During Women’s History Month, we’re choosing to challenge a history of writing women’s contributions out of history. We’re excited to highlight the contributions of our own Port women throughout the month.
Today, we’re highlighting a few women on the Portland Airport Fire & Rescue Team. The Fire Department manages several emergency programs at PDX, including aircraft rescue firefighting, and paramedic and water rescue (PDX is located right by the Columbia River, after all). And while we took a lot of steps to keep travelers and employees safe at the airport, the biggest applause should be reserved for this team — they’ve been our first medical responder at PDX throughout the pandemic.
Get to know a few of the women on our firefighting team who made it through a historic year … together.
Can you describe your path to working in fire safety and medical response?
Lani Hill: I started my career as a wildland firefighter, it was a great way to save up funds during the short summer months and it helped keep me in shape for basketball at PSU. After graduation, I found employment at a law firm…but I missed firefighting, so I joined the Air National Guard and after basic training and the fire academy I became an aircraft firefighter and EMT. I worked as a firefighter/lieutenant for the Portland Airbase Fire & Rescue for nine years, four of those also serving as a firefighter for the 142nd fighter wing, Portland Air National Guard. I made my way across the runway to PDX a little over 13 years ago where I now hold the title of Deputy Fire Marshal for the Port of Portland.
Karyn Barr: I studied Sports Medicine in college, and after graduation came back to my hometown to start my new career. At the suggestion of a family friend, I became a volunteer firefighter and I quickly fell in love with the work. I immediately started studying, working out and testing to prepare to join the fire service industry. I also went after my EMT and then EMT-Intermediate certifications, ultimately getting my paramedic certification after being hired by the Port. Absolutely no regrets on my career choice!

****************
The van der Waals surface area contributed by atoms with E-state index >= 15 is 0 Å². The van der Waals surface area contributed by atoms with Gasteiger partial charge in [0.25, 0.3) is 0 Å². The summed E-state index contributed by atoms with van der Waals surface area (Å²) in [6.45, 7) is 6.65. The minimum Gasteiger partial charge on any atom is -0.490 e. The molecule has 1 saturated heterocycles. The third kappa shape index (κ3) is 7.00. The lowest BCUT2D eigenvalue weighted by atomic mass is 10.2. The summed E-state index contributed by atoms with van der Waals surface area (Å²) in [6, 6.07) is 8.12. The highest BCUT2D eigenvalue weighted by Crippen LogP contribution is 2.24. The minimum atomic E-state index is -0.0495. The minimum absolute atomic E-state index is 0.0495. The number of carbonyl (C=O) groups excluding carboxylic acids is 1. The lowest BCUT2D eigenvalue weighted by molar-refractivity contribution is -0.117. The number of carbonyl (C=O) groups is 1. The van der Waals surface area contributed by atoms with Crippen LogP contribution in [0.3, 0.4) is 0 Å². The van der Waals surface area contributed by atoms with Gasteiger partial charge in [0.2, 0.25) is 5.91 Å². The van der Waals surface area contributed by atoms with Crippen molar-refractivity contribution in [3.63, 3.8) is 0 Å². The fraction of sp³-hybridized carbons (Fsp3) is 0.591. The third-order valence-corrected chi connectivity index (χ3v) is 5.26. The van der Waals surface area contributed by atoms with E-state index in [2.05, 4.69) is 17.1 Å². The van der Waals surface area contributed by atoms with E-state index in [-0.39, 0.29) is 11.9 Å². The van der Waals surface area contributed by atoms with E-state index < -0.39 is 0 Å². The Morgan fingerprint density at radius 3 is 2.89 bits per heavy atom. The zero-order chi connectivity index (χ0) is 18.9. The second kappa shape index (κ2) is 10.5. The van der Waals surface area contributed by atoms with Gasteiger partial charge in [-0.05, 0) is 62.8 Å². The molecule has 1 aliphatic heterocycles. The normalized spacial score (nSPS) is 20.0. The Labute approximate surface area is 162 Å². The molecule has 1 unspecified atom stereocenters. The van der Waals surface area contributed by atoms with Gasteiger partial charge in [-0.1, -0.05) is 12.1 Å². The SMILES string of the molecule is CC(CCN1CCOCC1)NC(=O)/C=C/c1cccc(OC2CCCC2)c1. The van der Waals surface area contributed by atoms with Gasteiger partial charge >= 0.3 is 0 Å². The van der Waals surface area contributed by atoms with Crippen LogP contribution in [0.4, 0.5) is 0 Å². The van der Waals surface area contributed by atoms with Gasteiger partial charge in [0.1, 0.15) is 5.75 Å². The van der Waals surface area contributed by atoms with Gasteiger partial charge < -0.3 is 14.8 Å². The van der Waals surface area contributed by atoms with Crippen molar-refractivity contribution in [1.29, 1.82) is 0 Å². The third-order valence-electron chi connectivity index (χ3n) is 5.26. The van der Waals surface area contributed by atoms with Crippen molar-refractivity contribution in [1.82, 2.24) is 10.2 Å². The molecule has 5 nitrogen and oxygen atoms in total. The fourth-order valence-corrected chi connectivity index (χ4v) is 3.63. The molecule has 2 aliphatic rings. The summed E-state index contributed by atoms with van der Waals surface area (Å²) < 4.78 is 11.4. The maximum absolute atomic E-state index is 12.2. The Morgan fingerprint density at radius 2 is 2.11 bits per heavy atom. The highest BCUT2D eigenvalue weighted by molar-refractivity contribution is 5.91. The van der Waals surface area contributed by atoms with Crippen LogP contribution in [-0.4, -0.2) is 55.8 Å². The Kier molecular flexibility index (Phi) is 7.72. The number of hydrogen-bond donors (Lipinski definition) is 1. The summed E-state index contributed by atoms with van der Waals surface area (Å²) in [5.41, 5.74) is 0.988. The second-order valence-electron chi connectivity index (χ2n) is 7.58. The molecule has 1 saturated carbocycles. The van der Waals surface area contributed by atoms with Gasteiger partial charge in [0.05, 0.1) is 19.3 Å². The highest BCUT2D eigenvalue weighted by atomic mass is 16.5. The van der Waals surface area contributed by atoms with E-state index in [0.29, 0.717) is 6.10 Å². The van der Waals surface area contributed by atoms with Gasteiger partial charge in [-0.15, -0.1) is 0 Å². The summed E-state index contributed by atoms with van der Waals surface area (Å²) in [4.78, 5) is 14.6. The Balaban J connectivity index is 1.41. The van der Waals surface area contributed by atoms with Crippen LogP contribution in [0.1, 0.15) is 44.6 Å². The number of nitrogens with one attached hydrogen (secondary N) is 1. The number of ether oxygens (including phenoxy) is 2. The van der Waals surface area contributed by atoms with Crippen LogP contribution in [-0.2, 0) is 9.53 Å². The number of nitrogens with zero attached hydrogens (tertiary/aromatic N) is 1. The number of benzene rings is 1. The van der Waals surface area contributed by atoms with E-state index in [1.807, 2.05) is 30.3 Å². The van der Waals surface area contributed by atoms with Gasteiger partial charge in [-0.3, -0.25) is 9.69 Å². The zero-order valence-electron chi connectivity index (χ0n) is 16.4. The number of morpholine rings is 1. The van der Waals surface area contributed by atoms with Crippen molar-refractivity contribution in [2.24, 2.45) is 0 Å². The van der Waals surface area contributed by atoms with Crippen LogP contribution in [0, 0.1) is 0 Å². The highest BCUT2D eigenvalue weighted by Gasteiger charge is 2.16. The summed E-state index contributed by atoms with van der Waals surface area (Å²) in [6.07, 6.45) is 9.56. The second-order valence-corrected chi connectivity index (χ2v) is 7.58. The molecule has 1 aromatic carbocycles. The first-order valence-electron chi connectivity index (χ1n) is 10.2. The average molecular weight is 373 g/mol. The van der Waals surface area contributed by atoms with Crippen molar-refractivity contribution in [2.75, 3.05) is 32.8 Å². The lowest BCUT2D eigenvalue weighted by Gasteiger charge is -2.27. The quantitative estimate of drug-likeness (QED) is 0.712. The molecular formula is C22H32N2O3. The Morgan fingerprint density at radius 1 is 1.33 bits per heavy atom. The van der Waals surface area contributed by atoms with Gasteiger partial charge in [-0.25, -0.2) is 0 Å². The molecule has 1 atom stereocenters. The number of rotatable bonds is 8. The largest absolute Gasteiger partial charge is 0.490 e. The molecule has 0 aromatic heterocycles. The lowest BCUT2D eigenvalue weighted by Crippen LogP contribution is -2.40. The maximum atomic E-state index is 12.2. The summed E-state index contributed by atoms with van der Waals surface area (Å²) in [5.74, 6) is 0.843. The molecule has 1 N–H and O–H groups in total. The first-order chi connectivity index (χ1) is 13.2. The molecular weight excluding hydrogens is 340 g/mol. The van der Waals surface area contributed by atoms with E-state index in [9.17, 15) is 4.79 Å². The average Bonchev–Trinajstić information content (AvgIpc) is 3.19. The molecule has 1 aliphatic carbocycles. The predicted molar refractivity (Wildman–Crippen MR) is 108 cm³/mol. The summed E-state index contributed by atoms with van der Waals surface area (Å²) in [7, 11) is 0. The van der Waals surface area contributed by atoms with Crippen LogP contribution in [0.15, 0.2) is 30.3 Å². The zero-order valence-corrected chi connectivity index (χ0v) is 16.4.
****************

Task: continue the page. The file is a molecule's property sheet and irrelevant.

You’ve been working on-site through this pandemic. What has this experience been like for you?
Karyn Barr: The thing about the fire service is that you are used to being “at work” when others are staying home. It’s just part of the job. I will say that this last year has taken that to an extreme, but this is what we do, whether it is a weather event, holiday…or a pandemic. Honestly, although our job has been anything but normal this last year, there was normalcy in still showing. Kudos to our crews for being a constant and ensuring we were ready to respond every day.
Lani Hill: I am thankful that I had the opportunity to work from home for the majority of this pandemic. I only go in when absolutely necessary, which lately has been a bit more frequent. I have been concerned for my teammates as they navigate the pandemic response. I can only imagine the stress and pressure this has put on them and their families.
What has been one of the biggest challenges you’ve overcome in your career?
Lani Hill: One of the most difficult things was when I was diagnosed with Rheumatoid Arthritis. I didn’t know how that would affect my job performance and physical capabilities. I knew a transition might be necessary because of the physical toll of firefighting on one’s body. Although it was a difficult decision at the time, I found myself in a role I love as deputy fire marshal for PAF&R.
Karyn Barr: One of the biggest challenges has been staying prepared for what will be thrown at you next. This job has changed a lot over my 21 years at the Port, which can sometimes leave you feeling underprepared. Whether it be terrorism, active shooters or global virus outbreaks, it all requires you to learn something new. However, those challenges are also part of what I like so much about my occupation.
It is no wonder that Lani and Karyn are passionate about serving on the Portland Airport Fire and Rescue team – it’s challenging work and an occupation that requires a high level of both emotional and physical endurance. When asked about what they love the most about being a part of Portland Airport Fire and Rescue their responses were alike in calling out their team.
As Karyn explained, “To work with a group of people that always has your back is great.” She continued, “Huge kudos to our crews for all their efforts this last year. It’s not over yet, but I know that we will handle whatever the future holds.”
And while there may be many unknowns in the future, these Port women – who shape the community and our history – are facing forward, tackling what comes together.